Ohio Passes Issue 2

The voters in Ohio passed, overwhelmingly, a statewide constitutional referendum known as “Issue 2,” which creates a board of experts to oversee development of livestock care standards in the state.

The voters in Ohio passed, overwhelmingly, a statewide constitutional referendum known as “Issue 2,” which creates a board of experts to oversee development of livestock care standards in the state. The Ohio Livestock Care Standards Board will establish standards for the care, treatment and welfare of livestock and poultry raised in Ohio, based on ethics and science. The board will be chaired by the Ohio director of Agriculture and will include three family farmers, two veterinarians, a food safety expert, a representative of a local humane society, two members representing statewide farm organizations, the dean of an Ohio agriculture college and two consumer representatives.

Ohioans for Livestock Care Political Action Committee, who supported the referendum, said: “Ohioans have spoken and clearly understand that a board of experts is the appropriate entity to make decisions on behalf of animal agriculture and food production in our state. Passage of Issue 2 is a win for everyone who acknowledges the essential relationship between excellent farm animal care and a safe, affordable, locally grown food supply.”

The Humane Society of the United States (HSUS) opposed the initiative. HSUS stated, “By packaging Issue 2 as pro-animal welfare and pro-food safety, the architects of the ballot measure went a long way to assure its passage. We have not viewed Issue 2 as a poisonous package, but rather an empty one. The Ohio Farm Bureau and other agribusiness lobby groups cooked it up in an effort to block real reform.” Supporters of Issue 2 included Ohio Farm Bureau, Ohio Pork Producers Council, Ohio Association of Meat Processors, Governor Ted Strickland and 100 state legislators.

China to Reopen Market to U.S. Pork — Secretary of Agriculture Tom Vilsack and U.S. Trade Representative Ron Kirk announced that China has agreed to reopen its market to U.S. pork and live swine. Secretary Vilsack said, “Two-way trade of agricultural, fish, and forest products between the United States and China has grown in recent years to over $21 billion per year, opening increasingly important connections that can benefit farmers, ranchers and consumers in both countries. China’s intent to remove its H1N1-related ban on U.S. pork marks an important step forward in cooperation between the countries on agriculture issues.” The National Pork Producers Council (NPPC) said, “This is good news for U.S. pork producers, who have been suffering through an economic crisis for the past two years. China is, by far, the largest potential money-making opportunity for the U.S. pork industry.” This announcement was made after the 20th session of the U.S.-China Joint Commission on Commerce and Trade.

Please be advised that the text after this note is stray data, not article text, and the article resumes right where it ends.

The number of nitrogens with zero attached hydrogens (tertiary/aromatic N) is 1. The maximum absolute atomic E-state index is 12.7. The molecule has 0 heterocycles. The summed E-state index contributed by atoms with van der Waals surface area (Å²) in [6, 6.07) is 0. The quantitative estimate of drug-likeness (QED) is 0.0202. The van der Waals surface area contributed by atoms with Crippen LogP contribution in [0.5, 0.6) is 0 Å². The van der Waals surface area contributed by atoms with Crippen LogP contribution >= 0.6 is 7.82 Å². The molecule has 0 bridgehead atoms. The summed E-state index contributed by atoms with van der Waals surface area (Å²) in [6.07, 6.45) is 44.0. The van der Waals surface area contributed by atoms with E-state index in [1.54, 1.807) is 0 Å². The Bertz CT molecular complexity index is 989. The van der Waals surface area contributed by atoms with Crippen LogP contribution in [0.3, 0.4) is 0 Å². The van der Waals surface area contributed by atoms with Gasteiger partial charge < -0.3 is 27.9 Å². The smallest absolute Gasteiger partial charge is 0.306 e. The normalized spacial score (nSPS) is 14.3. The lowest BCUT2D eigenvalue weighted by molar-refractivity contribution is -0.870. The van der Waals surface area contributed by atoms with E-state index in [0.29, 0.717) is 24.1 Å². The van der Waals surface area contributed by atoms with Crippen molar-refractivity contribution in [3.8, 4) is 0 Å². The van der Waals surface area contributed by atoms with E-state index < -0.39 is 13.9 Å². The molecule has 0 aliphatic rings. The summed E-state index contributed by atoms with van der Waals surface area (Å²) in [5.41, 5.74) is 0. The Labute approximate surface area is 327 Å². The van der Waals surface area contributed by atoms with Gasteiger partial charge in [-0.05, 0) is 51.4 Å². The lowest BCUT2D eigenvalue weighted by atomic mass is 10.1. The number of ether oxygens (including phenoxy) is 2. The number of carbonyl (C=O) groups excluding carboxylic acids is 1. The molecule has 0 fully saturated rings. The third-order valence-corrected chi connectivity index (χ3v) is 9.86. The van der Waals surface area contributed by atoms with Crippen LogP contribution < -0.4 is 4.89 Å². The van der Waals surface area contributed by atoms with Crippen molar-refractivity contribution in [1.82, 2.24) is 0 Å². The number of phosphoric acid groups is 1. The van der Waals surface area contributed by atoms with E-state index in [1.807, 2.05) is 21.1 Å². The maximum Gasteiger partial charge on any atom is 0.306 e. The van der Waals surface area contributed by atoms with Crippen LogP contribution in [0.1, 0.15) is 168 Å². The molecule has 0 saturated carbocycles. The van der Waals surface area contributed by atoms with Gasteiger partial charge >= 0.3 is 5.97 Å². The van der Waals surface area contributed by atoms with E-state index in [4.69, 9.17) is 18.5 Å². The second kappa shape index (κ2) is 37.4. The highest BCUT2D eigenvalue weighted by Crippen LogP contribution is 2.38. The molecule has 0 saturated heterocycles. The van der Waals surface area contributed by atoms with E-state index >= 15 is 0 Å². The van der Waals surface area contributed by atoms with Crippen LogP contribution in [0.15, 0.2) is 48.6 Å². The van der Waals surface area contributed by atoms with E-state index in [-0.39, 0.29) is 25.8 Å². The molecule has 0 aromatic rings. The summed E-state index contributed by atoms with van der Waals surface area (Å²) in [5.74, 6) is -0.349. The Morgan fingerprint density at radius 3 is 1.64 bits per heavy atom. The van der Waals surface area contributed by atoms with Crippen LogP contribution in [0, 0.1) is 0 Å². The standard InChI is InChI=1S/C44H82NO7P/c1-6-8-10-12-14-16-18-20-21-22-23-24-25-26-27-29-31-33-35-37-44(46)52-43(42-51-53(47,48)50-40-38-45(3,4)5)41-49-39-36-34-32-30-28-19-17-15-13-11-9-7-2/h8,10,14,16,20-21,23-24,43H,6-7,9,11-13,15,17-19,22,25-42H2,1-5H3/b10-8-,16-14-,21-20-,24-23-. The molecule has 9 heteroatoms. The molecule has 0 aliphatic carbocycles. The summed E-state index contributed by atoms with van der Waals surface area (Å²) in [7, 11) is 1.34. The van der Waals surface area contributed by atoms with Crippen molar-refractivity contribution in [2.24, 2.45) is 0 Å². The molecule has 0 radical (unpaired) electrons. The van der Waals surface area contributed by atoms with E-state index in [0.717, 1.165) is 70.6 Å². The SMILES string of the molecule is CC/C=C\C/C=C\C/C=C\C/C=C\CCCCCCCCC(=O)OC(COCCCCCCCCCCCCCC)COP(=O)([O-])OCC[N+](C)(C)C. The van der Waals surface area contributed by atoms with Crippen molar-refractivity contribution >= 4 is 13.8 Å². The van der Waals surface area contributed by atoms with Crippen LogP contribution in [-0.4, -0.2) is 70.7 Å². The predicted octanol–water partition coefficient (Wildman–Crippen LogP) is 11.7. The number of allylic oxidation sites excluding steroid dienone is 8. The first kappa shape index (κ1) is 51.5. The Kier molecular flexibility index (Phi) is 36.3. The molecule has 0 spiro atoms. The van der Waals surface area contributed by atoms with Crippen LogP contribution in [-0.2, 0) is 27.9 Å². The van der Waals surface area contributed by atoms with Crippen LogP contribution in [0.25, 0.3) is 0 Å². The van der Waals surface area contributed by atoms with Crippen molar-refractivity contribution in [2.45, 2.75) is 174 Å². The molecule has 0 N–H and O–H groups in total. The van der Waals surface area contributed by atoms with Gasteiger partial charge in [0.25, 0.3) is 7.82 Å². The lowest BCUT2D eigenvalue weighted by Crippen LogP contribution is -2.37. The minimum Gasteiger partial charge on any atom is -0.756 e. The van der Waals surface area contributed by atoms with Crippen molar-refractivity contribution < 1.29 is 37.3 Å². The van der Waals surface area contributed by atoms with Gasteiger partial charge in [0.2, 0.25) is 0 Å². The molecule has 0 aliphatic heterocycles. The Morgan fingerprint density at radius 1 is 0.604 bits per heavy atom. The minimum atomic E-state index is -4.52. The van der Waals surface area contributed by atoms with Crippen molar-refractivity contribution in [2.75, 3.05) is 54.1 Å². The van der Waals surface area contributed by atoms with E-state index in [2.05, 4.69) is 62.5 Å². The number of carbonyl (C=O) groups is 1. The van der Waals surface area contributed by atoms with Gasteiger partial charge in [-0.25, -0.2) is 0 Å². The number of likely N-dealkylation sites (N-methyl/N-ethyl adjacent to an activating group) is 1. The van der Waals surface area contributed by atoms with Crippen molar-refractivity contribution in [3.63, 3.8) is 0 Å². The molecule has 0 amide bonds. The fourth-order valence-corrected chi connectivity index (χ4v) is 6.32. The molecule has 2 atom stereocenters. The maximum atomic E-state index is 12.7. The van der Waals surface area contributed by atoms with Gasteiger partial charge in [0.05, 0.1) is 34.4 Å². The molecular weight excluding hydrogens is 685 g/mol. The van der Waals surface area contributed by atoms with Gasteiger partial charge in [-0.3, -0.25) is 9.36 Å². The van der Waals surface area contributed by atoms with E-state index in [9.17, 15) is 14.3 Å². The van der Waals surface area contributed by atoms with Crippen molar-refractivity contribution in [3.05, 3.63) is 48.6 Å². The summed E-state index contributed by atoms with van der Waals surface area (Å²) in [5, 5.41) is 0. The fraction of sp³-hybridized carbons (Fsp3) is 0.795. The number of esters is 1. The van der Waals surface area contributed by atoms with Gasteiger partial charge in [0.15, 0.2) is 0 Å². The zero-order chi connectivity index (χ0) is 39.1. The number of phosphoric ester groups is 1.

Swine Genome Project Succeeds — USDA announced that an international team of scientists has completed the first draft of the genome of a domesticated pig. According to USDA, this first draft sequence will spur advancements in swine production and human medicine. USDA said, “Understanding the swine genome will lead to health advancements in the swine population and accelerate the development of vaccinations for pigs. This new insight into the genetic makeup of the swine population can help reduce disease and enable medical advancements in both pigs and humans.” USDA’s Cooperative State Research, Education, and Extension Service (CSREES) provided funding to the University of Illinois for this project. Additional funding and technical support were provided by the University of Illinois; European Union SABRE; the Institute for Pig Genetics, Netherlands; INRA Genescope, France; Iowa Pork Producers Association; Iowa State University; Korean National Livestock Research Institute; National Pork Board; North Carolina Pork Council and others.

FSA County Committee Elections — USDA is urging producers to vote in the 2009 Farm Service Agency (FSA) county committee elections that began on Nov. 6 and end on Dec. 7. FSA began mailing ballots to eligible voters last week. If voters do not receive ballots, they can obtain them at their local USDA Service Center. USDA said, “It is imperative that all eligible farmers and ranchers get involved and vote in this year’s county committee elections. County committee members will provide input and make important decisions on among other things, the local administration of new disaster and conservation programs under the 2008 Farm Bill.”

P. Scott Shearer
Vice President
Bockorny Group
Washington, D.C.